The present investigation evaluates the influence of three different step chute geometry when skimming flow was allowed over them with the aim of determining the aerated flow length which is a significant factor when developing empirical equations for estimating aeration efficiency of flow. Overall, forty experiments were ...

  8. Multi-Step Deep Reactive Ion Etching Fabrication Process for Silicon-Based Terahertz Components

    Science.gov (United States)

    Jung-Kubiak, Cecile (Inventor); Reck, Theodore (Inventor); Chattopadhyay, Goutam (Inventor); Perez, Jose Vicente Siles (Inventor); Lin, Robert H. (Inventor); Mehdi, Imran (Inventor); Lee, Choonsup (Inventor); Cooper, Ken B. (Inventor); Peralta, Alejandro (Inventor)

    2016-01-01

    A multi-step silicon etching process has been developed to fabricate silicon-based terahertz (THz) waveguide components. This technique provides precise dimensional control across multiple etch depths with batch processing capabilities. Nonlinear and passive components such as mixers and multipliers waveguides, hybrids, OMTs and twists have been fabricated and integrated into a small silicon package. This fabrication technique enables a wafer-stacking architecture to provide ultra-compact multi-pixel receiver front-ends in the THz range.

  9. Towards a comprehensive framework for cosimulation of dynamic models with an emphasis on time stepping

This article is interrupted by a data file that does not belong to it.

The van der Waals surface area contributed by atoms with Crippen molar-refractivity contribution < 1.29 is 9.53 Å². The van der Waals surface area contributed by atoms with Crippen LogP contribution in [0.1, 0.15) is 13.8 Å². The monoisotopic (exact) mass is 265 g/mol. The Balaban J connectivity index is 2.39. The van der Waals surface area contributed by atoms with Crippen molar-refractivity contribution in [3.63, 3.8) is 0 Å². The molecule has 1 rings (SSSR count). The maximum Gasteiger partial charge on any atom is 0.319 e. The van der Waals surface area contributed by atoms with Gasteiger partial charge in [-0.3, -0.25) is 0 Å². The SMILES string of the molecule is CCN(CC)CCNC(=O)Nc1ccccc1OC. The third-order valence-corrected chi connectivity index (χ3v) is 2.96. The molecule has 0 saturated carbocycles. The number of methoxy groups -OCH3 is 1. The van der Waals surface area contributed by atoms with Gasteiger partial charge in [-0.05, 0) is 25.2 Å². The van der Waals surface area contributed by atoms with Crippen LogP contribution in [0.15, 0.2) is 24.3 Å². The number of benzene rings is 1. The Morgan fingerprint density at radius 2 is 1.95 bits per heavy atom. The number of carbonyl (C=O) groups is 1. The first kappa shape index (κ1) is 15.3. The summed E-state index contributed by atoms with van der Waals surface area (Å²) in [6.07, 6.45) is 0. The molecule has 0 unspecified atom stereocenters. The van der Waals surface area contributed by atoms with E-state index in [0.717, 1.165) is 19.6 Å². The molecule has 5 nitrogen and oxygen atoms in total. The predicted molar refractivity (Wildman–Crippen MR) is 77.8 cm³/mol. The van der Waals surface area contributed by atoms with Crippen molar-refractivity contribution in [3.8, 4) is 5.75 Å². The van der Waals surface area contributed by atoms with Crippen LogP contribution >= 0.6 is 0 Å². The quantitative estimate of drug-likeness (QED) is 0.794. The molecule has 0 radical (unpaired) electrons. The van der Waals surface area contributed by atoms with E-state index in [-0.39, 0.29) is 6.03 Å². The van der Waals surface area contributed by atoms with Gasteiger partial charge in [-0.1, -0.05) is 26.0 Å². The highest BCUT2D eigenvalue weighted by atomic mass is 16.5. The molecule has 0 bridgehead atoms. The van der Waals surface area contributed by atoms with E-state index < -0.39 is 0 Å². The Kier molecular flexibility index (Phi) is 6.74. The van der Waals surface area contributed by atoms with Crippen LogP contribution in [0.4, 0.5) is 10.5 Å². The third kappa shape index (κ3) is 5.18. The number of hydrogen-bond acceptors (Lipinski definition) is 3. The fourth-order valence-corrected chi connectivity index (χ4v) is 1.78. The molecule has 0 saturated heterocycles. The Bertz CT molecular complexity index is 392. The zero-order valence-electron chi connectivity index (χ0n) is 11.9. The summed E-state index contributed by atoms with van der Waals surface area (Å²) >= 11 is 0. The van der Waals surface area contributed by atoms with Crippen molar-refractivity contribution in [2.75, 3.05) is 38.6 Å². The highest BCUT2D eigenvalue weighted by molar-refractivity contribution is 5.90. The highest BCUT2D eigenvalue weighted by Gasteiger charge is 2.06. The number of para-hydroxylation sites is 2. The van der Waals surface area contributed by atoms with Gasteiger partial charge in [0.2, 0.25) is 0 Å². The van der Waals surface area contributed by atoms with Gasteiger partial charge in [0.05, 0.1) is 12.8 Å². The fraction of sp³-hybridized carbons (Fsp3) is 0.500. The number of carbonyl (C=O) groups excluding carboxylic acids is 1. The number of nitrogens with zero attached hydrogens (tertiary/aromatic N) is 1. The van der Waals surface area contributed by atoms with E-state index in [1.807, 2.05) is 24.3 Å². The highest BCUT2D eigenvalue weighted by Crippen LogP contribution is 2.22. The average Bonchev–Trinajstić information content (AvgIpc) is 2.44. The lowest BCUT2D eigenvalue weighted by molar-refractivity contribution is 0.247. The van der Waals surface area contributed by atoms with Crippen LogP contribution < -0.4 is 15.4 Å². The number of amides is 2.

Science.gov (United States)

    Hoepfer, Matthias

    Over the last two decades, computer modeling and simulation have evolved as the tools of choice for the design and engineering of dynamic systems. With increased system complexities, modeling and simulation become essential enablers for the design of new systems. Some of the advantages that modeling and simulation-based system design allows for are the replacement of physical tests to ensure product performance, reliability and quality, the shortening of design cycles due to the reduced need for physical prototyping, the design for mission scenarios, the invoking of currently nonexisting technologies, and the reduction of technological and financial risks. Traditionally, dynamic systems are modeled in a monolithic way. Such monolithic models include all the data, relations and equations necessary to represent the underlying system. With increased complexity of these models, the monolithic model approach reaches certain limits regarding for example, model handling and maintenance. Furthermore, while the available computer power has been steadily increasing according to Moore's Law (a doubling in computational power every 10 years), the ever-increasing complexities of new models have negated the increased resources available. Lastly, modern systems and design processes are interdisciplinary, enforcing the necessity to make models more flexible to be able to incorporate different modeling and design approaches. The solution to bypassing the shortcomings of monolithic models is cosimulation. In a very general sense, co-simulation addresses the issue of linking together different dynamic sub-models to a model which represents the overall, integrated dynamic system. It is therefore an important enabler for the design of interdisciplinary, interconnected, highly complex dynamic systems. While a basic co-simulation setup can be very easy, complications can arise when sub-models display behaviors such as algebraic loops, singularities, or constraints. This work frames the